So-called “selfish” knitting

DISCLAIMER: I disagree that knitting for yourself is, in any way, selfish.

NaNoWriMo ends in 10 days, which has got Matt and I both a little frantic. Though that’s probably also due to lack of a good night’s sleep in over a month.

Even so, I am using precious writing energy juices to challenge this idea of “selfish knitting” that seems to be cropping up everywhere. I’m not sure how it started, but I’ve heard about it both on The Knitmore Girls and Knit Knit Cafe. From what I remember, it sounds like the original idea was proposed as a “good” thing. As in, we should take the time to do some “selfish knitting” during the crazy holiday season. Both the Knitmores and Abby of KKC found this term to be offensive, and so do I.

Last night I finally finished my mom’s Christmas present, which was the last of the items I’m making for the holidays. Once they’ve opened them, I promise to post photos, but for now it must remain a surprise for my parents and sisters. It was a relief to finish it, as it had taken me longer than expected, and I felt an overwhelming urge to immediately cast on something for myself.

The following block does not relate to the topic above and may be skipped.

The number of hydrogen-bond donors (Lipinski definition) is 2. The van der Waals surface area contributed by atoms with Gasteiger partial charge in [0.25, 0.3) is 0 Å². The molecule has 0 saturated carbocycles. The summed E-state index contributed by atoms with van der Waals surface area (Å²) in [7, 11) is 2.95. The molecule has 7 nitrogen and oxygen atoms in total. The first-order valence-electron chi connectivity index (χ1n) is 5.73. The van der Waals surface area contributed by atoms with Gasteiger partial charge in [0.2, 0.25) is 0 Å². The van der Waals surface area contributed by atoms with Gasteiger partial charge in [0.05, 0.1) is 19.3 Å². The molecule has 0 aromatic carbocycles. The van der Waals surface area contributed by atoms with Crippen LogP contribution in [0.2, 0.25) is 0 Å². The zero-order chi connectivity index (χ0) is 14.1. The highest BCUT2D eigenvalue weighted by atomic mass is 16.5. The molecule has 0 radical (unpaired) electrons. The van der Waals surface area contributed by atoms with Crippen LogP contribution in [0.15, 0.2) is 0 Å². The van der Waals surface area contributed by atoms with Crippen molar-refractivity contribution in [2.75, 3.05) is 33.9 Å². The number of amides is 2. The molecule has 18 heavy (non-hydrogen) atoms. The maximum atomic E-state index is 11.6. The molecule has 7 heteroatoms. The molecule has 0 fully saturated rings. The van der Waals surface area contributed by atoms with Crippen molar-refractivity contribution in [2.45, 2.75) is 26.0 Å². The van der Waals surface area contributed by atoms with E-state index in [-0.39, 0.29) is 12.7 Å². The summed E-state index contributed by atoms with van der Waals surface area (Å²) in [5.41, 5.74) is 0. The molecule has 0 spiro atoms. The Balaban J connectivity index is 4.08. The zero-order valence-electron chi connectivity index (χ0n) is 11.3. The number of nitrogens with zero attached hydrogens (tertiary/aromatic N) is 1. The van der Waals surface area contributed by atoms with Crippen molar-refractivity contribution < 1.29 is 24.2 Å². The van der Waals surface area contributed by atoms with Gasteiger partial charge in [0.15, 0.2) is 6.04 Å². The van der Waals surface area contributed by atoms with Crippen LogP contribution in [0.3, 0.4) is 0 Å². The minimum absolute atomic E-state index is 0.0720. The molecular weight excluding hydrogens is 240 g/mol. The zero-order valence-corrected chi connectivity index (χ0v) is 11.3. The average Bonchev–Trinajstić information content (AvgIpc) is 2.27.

Listening to Abby get so worked up today made me feel inclined to share my thoughts on the matter. It takes time and money to finish a knitted item. I love making gifts for other people, but it can also get exhausting, often because I’m the kind of person to put a lot of pressure on myself. Many experienced knitters stop knitting for others, knowing that more often than not gifts that have taken hours to make will not be properly appreciated or cared for.

I think that’s part of why I’m enjoying my Rock Coast cardigan so much. I’ve run out of yarn at the moment, so I need to wait until the weekend to stock up and get back to it, but I’ve finished the body and one sleeve.

Rocky Coast Cardigan in progress

Rocky Coast Cardigan in progress

Last night I did a little writing, and then wound up a skein of Malabrigo sock in the Solis colorway, to be combined with my already wound Ivy ball to create a Daybreak shawl for myself.

For my Daybreak

For my Daybreak

What I’ve realized in the process of making so many items for others lately (with many projects for friends and one for my sister still on order), is that I don’t mind as long as I simultaneously have a project on the needles for myself that I really enjoy.